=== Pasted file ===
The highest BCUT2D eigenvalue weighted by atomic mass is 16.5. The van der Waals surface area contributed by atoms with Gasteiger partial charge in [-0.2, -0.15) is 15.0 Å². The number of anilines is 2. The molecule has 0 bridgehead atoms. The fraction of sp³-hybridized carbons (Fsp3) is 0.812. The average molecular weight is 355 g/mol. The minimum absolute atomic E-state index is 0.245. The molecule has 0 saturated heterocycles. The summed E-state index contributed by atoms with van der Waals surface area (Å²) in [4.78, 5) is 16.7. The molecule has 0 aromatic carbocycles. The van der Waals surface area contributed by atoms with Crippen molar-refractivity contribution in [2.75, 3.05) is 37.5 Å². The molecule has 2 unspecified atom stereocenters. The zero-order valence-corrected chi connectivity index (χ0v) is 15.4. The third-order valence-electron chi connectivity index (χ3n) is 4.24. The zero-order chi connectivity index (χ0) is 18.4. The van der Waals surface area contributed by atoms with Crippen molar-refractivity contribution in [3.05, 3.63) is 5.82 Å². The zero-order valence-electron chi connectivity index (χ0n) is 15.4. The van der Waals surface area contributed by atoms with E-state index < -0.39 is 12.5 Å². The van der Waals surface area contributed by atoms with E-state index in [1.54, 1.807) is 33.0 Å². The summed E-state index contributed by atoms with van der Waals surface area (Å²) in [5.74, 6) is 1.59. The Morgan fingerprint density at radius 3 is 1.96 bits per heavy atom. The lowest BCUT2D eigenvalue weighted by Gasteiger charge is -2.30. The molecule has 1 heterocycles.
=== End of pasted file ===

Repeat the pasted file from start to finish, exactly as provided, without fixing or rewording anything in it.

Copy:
The highest BCUT2D eigenvalue weighted by atomic mass is 16.5. The van der Waals surface area contributed by atoms with Gasteiger partial charge in [-0.2, -0.15) is 15.0 Å². The number of anilines is 2. The molecule has 0 bridgehead atoms. The fraction of sp³-hybridized carbons (Fsp3) is 0.812. The average molecular weight is 355 g/mol. The minimum absolute atomic E-state index is 0.245. The molecule has 0 saturated heterocycles. The summed E-state index contributed by atoms with van der Waals surface area (Å²) in [4.78, 5) is 16.7. The molecule has 0 aromatic carbocycles. The van der Waals surface area contributed by atoms with Crippen molar-refractivity contribution in [2.75, 3.05) is 37.5 Å². The molecule has 2 unspecified atom stereocenters. The zero-order valence-corrected chi connectivity index (χ0v) is 15.4. The third-order valence-electron chi connectivity index (χ3n) is 4.24. The zero-order chi connectivity index (χ0) is 18.4. The van der Waals surface area contributed by atoms with Crippen molar-refractivity contribution in [3.05, 3.63) is 5.82 Å². The zero-order valence-electron chi connectivity index (χ0n) is 15.4. The van der Waals surface area contributed by atoms with E-state index < -0.39 is 12.5 Å². The van der Waals surface area contributed by atoms with E-state index in [1.54, 1.807) is 33.0 Å². The summed E-state index contributed by atoms with van der Waals surface area (Å²) in [5.74, 6) is 1.59. The Morgan fingerprint density at radius 3 is 1.96 bits per heavy atom. The lowest BCUT2D eigenvalue weighted by Gasteiger charge is -2.30. The molecule has 1 heterocycles.